Works from Andrew Haigh, Michel Hazanavicius and Angelina Jolieby Francine Stock / April 14, 2018 / Leave a comment
Lean on Pete
Released on 4th May
Andrew Haigh’s last film, 45 Years, was a study of marital endurance in the Norfolk Broads. Now he’s taken that compassionate naturalism out on the road, from Oregon to the spectacular vistas of Wyoming. Charlie Plummer plays a young boy forced to leave home in search of a relative; on the way he acquires an ageing racehorse as companion. Their roadside encounters, also state of the nation snapshots, might have proved clunky or sentimental. Instead, this film holds its firepower, commanding our attention until the extraordinary final scenes. Steve Buscemi and Chloë Sevigny appear in minor supporting roles.
Released on 11th May
French director Michel Hazanavicius proved a dab hand at pastiche with his Oscar-winning The Artist. Here his playful study is more esoteric: the love and work of Jean-Luc Godard (excellent Louis Garrel) and his then muse and wife, Anne Wiazemsky (Stacy Martin) during the turbulent politics of 1967-8. It adds to the fun to know which camera moves and New Wave tropes the director is spoofing as the action moves from demonstrations in Paris to the beaches of the Cote d’Azur; there’s little doubt that this tribute to Godard is as barbed as it is charming.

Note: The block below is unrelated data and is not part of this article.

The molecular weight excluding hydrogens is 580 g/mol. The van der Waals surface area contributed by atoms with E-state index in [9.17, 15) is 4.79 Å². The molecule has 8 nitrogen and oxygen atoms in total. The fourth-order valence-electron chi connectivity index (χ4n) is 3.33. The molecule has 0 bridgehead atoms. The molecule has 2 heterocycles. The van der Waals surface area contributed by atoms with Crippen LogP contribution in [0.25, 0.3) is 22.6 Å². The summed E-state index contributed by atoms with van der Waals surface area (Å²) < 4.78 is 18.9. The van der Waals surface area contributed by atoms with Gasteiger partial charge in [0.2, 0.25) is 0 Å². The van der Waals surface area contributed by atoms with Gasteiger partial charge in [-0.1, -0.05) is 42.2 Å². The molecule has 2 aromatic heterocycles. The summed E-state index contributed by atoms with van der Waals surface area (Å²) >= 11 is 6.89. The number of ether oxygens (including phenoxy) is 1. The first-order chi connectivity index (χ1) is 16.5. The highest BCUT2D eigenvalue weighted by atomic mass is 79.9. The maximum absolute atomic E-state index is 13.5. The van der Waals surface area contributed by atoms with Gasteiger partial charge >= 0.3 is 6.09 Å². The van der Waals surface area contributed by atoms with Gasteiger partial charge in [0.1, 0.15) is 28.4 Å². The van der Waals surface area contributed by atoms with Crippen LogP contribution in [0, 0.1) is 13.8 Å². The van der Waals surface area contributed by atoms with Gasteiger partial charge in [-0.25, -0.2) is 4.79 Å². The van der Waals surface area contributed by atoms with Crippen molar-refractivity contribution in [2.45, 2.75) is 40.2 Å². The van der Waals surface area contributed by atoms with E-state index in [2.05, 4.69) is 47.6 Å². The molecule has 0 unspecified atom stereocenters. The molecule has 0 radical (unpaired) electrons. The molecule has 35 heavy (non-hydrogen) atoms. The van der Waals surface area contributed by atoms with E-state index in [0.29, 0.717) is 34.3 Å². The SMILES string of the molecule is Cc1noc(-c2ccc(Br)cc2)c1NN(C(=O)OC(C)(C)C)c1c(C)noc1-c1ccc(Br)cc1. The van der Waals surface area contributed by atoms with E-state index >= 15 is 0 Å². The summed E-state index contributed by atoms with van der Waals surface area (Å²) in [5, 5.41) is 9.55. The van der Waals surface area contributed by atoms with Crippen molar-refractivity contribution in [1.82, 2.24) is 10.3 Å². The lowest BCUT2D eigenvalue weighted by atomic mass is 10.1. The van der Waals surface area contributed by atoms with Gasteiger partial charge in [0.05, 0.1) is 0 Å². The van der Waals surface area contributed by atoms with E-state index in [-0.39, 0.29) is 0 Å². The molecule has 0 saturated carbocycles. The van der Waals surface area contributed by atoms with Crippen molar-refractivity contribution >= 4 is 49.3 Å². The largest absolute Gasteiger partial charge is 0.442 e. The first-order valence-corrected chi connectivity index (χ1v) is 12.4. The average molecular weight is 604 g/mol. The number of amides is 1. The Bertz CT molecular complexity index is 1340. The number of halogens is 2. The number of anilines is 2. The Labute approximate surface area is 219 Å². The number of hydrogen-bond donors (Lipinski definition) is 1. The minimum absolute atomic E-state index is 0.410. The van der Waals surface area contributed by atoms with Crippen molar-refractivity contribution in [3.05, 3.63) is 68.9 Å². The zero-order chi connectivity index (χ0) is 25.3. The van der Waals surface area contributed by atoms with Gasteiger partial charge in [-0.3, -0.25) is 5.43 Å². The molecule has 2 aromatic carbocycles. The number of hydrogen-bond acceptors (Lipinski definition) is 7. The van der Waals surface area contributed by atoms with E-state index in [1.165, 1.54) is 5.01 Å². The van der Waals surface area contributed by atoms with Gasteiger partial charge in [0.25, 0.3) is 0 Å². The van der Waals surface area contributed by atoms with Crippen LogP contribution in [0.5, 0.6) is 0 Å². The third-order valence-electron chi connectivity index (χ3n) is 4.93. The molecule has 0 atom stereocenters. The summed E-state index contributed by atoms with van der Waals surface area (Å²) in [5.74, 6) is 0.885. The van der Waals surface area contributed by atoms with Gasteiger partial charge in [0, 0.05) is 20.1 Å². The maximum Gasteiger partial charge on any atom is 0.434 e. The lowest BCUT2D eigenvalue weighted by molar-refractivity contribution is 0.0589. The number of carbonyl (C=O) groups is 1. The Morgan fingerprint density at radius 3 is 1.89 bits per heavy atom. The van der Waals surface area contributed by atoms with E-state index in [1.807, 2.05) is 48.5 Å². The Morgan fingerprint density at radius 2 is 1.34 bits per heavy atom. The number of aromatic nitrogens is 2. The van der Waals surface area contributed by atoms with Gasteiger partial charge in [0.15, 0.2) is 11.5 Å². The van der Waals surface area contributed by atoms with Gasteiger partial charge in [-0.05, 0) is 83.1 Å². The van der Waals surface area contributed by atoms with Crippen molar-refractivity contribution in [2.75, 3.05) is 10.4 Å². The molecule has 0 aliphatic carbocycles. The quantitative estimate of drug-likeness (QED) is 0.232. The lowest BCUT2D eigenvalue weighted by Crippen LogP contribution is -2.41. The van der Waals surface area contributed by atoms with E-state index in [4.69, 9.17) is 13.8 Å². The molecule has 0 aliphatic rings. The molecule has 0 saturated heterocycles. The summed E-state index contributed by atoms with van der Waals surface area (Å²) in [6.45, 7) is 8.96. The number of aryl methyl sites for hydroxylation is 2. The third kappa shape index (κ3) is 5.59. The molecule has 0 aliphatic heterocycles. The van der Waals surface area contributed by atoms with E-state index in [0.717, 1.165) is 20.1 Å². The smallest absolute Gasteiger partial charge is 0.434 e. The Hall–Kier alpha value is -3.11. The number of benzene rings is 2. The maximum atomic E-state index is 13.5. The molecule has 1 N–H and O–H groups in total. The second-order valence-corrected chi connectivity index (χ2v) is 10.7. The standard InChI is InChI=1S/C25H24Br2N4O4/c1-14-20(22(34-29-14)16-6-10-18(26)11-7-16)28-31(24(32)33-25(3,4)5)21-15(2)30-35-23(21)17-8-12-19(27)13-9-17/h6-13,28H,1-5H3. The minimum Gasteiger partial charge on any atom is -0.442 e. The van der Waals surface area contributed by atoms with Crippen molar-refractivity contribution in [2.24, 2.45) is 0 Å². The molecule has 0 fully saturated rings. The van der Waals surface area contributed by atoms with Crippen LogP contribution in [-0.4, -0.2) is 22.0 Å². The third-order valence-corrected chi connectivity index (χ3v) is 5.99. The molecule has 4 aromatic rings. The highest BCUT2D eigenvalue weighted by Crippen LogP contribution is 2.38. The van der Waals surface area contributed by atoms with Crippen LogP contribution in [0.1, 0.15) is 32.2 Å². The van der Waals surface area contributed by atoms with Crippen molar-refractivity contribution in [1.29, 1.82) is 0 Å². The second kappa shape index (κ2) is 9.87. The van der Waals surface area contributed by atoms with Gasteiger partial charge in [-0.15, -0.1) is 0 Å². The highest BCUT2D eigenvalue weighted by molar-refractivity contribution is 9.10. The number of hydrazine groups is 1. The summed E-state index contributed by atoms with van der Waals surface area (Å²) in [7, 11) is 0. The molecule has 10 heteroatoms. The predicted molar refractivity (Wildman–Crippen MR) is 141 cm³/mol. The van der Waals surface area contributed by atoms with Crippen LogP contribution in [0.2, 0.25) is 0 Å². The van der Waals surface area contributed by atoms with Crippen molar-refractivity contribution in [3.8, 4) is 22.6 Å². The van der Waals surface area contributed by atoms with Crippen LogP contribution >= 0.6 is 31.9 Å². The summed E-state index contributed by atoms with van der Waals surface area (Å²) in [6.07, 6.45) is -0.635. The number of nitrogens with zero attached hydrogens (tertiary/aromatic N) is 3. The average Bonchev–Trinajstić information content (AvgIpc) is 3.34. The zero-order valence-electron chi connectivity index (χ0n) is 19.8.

Released on 25th May
Kabul, 2001: Parvana is an 11-year-old girl whose father has been imprisoned by the Taliban. This animation shows her attempts to earn for the family, often by passing as a boy. The Kilkenny-based studio Cartoon Saloon, which made the Oscar-nominated The Secret of Kells, here brings the same attention to Afghan history that it did to Celtic mythology. The result is by turns beautiful and graphically dramatic.